Why Asian Jell-O is a Better Babysitter Than Bubble Tea



Thanks to Fluffernutter for spearheading this weekend’s outing to Golden Coast Chinese restaurant. Her pre-teen daughter is just old enough to be revered by my all-male litter of sub-5-year-olds. Meanwhile, the exotic buffet of congee, octopus and other oddities is enriching enough to substitute for some other more prim cultural outing, such as a visit to a gallery, through which, let’s face it, we would yawn our way, all in the name of expanding our children’s horizons, until it was finally time for lunch.

There we were, circling the double-island buffet like a pack of all-you-can-eat buzzards, occasionally bobbing in with tongs to pull out a floppy bowtie of green-black seaweed or a limp chicken foot, when the boys decided abruptly that it was time to go home. I had made only two laps of the buffet at that point—hardly all I could eat—when the nagging escalated. (Fortunately, Golden Coast is very family-friendly. The behavior didn’t alienate us so much as it built an instant bond between us and several other families in the multicultural dining room. The knowing eye-rolls, exaggerated sighs and half-laughs of parental frustration constitute a more universal language than Esperanto will ever hope to be.)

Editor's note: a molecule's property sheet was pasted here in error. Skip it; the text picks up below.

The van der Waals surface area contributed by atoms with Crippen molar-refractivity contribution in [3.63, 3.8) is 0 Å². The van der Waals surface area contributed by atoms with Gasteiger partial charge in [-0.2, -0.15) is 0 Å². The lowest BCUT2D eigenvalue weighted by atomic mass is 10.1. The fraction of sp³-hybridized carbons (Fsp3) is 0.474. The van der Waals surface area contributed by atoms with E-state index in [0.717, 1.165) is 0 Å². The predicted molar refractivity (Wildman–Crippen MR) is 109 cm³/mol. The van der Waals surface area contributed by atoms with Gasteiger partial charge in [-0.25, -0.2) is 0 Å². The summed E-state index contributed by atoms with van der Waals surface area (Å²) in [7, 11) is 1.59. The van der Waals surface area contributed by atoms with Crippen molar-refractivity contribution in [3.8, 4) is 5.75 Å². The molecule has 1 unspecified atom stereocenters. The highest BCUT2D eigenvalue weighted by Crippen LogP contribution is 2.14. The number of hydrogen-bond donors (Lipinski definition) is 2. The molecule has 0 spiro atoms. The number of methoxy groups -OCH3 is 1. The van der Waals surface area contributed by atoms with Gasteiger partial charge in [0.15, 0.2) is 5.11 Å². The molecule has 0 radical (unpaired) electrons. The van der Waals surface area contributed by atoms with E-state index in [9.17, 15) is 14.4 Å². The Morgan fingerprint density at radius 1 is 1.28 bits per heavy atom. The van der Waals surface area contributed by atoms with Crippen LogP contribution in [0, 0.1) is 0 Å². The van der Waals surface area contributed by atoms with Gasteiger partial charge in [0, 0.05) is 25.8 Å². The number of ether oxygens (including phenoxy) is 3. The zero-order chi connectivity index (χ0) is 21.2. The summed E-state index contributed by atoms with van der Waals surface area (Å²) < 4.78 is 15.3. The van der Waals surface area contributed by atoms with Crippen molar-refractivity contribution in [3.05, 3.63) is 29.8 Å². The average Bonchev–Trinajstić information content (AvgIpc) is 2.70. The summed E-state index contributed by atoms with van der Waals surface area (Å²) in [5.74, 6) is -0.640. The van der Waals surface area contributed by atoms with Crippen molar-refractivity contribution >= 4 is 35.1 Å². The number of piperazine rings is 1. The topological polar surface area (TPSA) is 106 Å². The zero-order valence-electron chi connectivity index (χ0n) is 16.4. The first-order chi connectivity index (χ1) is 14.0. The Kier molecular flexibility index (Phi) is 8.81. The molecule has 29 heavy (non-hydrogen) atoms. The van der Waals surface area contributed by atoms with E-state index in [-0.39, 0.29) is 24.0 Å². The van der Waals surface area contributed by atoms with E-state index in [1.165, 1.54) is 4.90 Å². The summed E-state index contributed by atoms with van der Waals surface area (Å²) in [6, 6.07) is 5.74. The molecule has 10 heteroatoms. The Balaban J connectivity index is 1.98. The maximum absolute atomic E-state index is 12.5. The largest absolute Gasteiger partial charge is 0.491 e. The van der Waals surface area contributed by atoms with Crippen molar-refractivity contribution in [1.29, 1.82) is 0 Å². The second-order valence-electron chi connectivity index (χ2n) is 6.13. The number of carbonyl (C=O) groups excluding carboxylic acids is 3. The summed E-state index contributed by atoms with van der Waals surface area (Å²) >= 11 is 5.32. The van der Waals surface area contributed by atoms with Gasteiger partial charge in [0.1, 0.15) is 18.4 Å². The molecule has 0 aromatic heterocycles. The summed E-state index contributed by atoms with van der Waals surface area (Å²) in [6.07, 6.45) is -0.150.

I made a feeble attempt to appease the boys with bubble tea, but despite their affection for bubbles—bubble bath, bubble gum, blowing bubbles—they quickly hated the stuff. (Like mother, like sons.) Then I plied them with Purity ice cream from the all-you-can-eat self-serve cooler. The sugar only ramped them up.

It was Fluffernutter’s daughter who found the elegant solution. Pointing to the jiggly platters of agar-agar cubes in pastel shades of green and pink on the buffet, she asked, “Can I give them some of these to play with, because even if they fall on the floor, they don’t break or get dirty?”

And so it came to be that our children happily amused themselves with a handful of semi-solid seaweed-based Chinese dessert bites. I don't even think it crossed their minds to eat the rubbery-looking nuggets (which is odd, since my boys love to eat them some rubber nuggets). Meanwhile, the adults got their money’s worth out of what is likely the best authentic Chinese food in town. I devoured some gorgeous pan-fried whole shrimp, dozens of tiny clams and a deep-fried fish ladled with spicy soy sauce. Fluffernutter—in between bragging about her recent foray into veganism—managed to sneak in a chicken foot or two and a few ruffles of tripe.

We left happy, sated and, one could argue, more culturally enriched than had we gone to a museum, which, let’s face it, would have kicked us out for bad behavior.

Golden Coast, located at 1722 West End Ave. (phone: 321-8882), serves lunch and dinner daily. The buffet is available 11 a.m. to 3 p.m., with the authentic Chinese-style buffet on Saturday and Sunday only.

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